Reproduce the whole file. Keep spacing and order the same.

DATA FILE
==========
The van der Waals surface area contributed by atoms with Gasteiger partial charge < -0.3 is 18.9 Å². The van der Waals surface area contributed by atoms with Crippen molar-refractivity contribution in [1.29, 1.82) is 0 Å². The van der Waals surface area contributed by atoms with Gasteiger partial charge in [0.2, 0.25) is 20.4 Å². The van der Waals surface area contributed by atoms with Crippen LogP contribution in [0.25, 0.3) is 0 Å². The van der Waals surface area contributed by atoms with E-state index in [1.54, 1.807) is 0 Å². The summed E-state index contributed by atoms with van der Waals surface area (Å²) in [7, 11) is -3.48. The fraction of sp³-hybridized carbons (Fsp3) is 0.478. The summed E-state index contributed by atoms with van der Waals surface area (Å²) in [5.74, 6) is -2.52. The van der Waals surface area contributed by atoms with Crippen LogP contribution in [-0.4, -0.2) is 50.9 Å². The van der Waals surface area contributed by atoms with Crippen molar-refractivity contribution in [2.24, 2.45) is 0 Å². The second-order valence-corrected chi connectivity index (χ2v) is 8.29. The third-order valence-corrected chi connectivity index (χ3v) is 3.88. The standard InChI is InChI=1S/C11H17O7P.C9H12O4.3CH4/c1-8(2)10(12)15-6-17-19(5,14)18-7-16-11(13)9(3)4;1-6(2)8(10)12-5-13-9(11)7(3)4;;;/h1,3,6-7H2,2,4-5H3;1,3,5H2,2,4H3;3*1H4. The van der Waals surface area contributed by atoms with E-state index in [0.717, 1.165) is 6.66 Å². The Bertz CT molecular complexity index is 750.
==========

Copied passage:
The van der Waals surface area contributed by atoms with Gasteiger partial charge < -0.3 is 18.9 Å². The van der Waals surface area contributed by atoms with Crippen molar-refractivity contribution in [1.29, 1.82) is 0 Å². The van der Waals surface area contributed by atoms with Gasteiger partial charge in [0.2, 0.25) is 20.4 Å². The van der Waals surface area contributed by atoms with Crippen LogP contribution in [0.25, 0.3) is 0 Å². The van der Waals surface area contributed by atoms with E-state index in [1.54, 1.807) is 0 Å². The summed E-state index contributed by atoms with van der Waals surface area (Å²) in [7, 11) is -3.48. The fraction of sp³-hybridized carbons (Fsp3) is 0.478. The summed E-state index contributed by atoms with van der Waals surface area (Å²) in [5.74, 6) is -2.52. The van der Waals surface area contributed by atoms with Crippen LogP contribution in [-0.4, -0.2) is 50.9 Å². The van der Waals surface area contributed by atoms with Crippen molar-refractivity contribution in [2.24, 2.45) is 0 Å². The second-order valence-corrected chi connectivity index (χ2v) is 8.29. The third-order valence-corrected chi connectivity index (χ3v) is 3.88. The standard InChI is InChI=1S/C11H17O7P.C9H12O4.3CH4/c1-8(2)10(12)15-6-17-19(5,14)18-7-16-11(13)9(3)4;1-6(2)8(10)12-5-13-9(11)7(3)4;;;/h1,3,6-7H2,2,4-5H3;1,3,5H2,2,4H3;3*1H4. The van der Waals surface area contributed by atoms with E-state index in [0.717, 1.165) is 6.66 Å². The Bertz CT molecular complexity index is 750.